Adaptability to Mission Conditions

The problem of diet in the mission field has appeared as a great wall of difficulty to many missionaries, and especially to the mis­sionary's wife, upon whom devolves the re­sponsibility, to a large degree, of maintaining the health of her family.

By MAYME E. GIDDINGS, Former Missionary to West Africa

The problem of diet in the mission field has appeared as a great wall of difficulty to many missionaries, and especially to the mis­sionary's wife, upon whom devolves the re­sponsibility, to a large degree, of maintaining the health of her family. In this connection, Elder W. A. Spicer's three qualifications for a missionary are very appropriate: "First, adaptability ; second, adaptability; third, adapt­ability." Doctor Elmsley, a Scotch Presby­terian missionary of long experience, in his book, "The Ngones," also aptly put it when he said:

"The three prerequisites for a missionary are grace, gumption, and go. The first is acquired on one's knees, the second I know not how it is ac­quired, but the lack of it has been the cause of more failures in the mission field than any other one thing. The third is a natural outcome of the second."

Distances are great in Africa, and with the meager transportation facilities found in our farthest inland missions, we cannot hope to obtain provisions weekly or even monthly, since the nearest trading post is frequently a hundred miles or more from the mission. The native is capable of carrying a great load on his head and shoulders, but a sack of flour or a sack of sugar, carried through tropical rains and across swollen streams on a native's head, does not yield full weight in usable portion upon arrival at the mission. There­fore, we find that we must plan ahead for months instead of for a few days, as we usually do in America, where there is a store on nearly every corner.

Gardens are easily made, but not so easily brought to maturity, even in a tropical climate, as hundreds of varieties of insects, which multiply in a few hours, never seem idle. Also, because of the daily tropical rains, much of the fertility of the soil leaches away, and many times the whole garden is washed away. But allowing as many seeds for the "skellum" as for ourselves, we sow in hope. The time comes when it looks as if we might have good green beans day after tomorrow. With basket in hand we walk to the garden in the early morning to pick them, but alas ! There is nothing left but stalks.

Now the native usually manages to have some food unless a famine is in the land. As we observe him, how many lessons we can learn. He seems to follow the admonition of Hebrews 13 :5, "Be content with such things as ye have," and in a remarkable way applies adaptability by making the most of what is available. He makes the humble gourd fur­nish his kitchen with a small dipper or a cup, a water jug, or a flour bin. With string made from the fibrous trunks of the palm or banana tree, or from roots and reeds, he encases a hundredweight of his manioc flour, and carries it off to market. First he makes a mesh form in the shape of a sack and covers the bottom inside with leaves. Then he adds flour, then more leaves around the inside, and more flour until the sack is full. The leaves hold in the flour, the flour holds the leaves in place, and the string secures all.

Isn't it wonderful that in every inhabited land we find nature supplying our needs if we are but able to adapt nature's products to our use ? Since gardens sometimes fail, and canned goods cost from four to five times the price one has to pay in the homeland, and are diffi­cult to obtain even then, we turn more and more to the local products—corn, beans, rice, wheat, sweet potatoes, and peanuts. These products can generally be procured at different times of the year from near-by or neighboring parts. It is interesting to learn that with a little practice, along with the benefit of the experience of older missionaries and the na­tives, many tasty and nourishing dishes can be prepared from these native products.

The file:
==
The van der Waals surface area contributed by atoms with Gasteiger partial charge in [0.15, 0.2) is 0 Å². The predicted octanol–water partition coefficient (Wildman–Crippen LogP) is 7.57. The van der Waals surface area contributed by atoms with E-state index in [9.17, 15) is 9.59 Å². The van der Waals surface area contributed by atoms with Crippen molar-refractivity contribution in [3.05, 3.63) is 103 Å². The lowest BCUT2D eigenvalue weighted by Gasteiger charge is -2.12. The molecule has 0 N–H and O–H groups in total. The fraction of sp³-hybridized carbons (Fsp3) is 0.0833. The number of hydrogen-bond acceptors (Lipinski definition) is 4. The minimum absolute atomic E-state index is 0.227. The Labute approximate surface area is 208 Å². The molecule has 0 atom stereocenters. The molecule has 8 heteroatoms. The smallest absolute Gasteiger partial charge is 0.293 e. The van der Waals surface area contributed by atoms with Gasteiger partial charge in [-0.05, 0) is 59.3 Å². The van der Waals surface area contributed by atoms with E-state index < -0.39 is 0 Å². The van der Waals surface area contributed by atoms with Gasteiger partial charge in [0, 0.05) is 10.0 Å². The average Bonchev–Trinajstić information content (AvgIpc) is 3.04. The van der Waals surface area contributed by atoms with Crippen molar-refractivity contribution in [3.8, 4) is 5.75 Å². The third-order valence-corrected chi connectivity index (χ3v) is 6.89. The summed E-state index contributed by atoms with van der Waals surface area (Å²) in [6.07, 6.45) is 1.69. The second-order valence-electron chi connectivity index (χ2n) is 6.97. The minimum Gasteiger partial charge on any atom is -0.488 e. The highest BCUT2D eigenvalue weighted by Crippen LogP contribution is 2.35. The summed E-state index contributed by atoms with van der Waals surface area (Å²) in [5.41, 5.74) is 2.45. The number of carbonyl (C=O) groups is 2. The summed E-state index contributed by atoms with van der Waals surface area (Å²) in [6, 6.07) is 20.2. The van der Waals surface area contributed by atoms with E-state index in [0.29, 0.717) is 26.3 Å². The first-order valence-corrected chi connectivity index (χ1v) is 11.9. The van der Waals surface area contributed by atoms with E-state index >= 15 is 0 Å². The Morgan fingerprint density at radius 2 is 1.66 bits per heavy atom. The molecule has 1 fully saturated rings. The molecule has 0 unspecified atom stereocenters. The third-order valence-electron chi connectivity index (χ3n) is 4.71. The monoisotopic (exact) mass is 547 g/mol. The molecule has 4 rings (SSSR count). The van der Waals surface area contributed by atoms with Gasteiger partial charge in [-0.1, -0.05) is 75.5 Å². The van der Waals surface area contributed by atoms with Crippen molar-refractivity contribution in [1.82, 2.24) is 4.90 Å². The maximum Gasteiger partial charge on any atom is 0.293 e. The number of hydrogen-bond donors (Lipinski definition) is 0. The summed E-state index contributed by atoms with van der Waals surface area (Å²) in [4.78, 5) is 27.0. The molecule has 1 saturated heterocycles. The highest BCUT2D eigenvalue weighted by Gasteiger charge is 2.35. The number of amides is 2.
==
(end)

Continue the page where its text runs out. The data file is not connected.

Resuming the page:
A hand mill for grinding wheat and corn is indispensable, of course. For variety, eggs, wild honey, and some of the native fruits have helped out greatly at times. In many places it is impossible to keep cows because of the tsetse fly, but the milk made from peanuts has been tested and found to be a real lifesaver, especially for tiny motherless babies.

How encouraging to read such a statement as the following from "Counsels on Diet and Foods:" "Let us make intelligent advancement in simplifying our diet. In the providence of God, every country produces articles of food containing the nourishment necessary for the upbuilding of the system. These may be made into healthful, appetizing dishes."—Page 94. Although a corner grocery, or a few tins of canned food, would be handy when company happens along unexpectedly, one may, with little difficulty, keep on hand supplies such as corn meal and flour, whole-wheat flour, cooking oil from peanuts, milk from peanuts, peanut butter, coffee from peas, soy beans, or corn, starch from manioc root, also breakfast food from the same root which tastes much like shredded-wheat biscuit, salted pumpkin seeds, hulled and roasted, and jelly from bananas.

Many little conveniences which add to the missionary's comfort can be worked out. For instance, charcoal coolers make excellent re­frigerators. Beeswax not only stops leaks in water tins, but makes good floor polish. And gasoline barrels can be built up high enough so that with a fireplace made under one of them, hot and cold running water may be pro­vided in the bathroom. We may be confident that God has made provision for the needs of His people wherever they are called to labor for Him.

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By MAYME E. GIDDINGS, Former Missionary to West Africa

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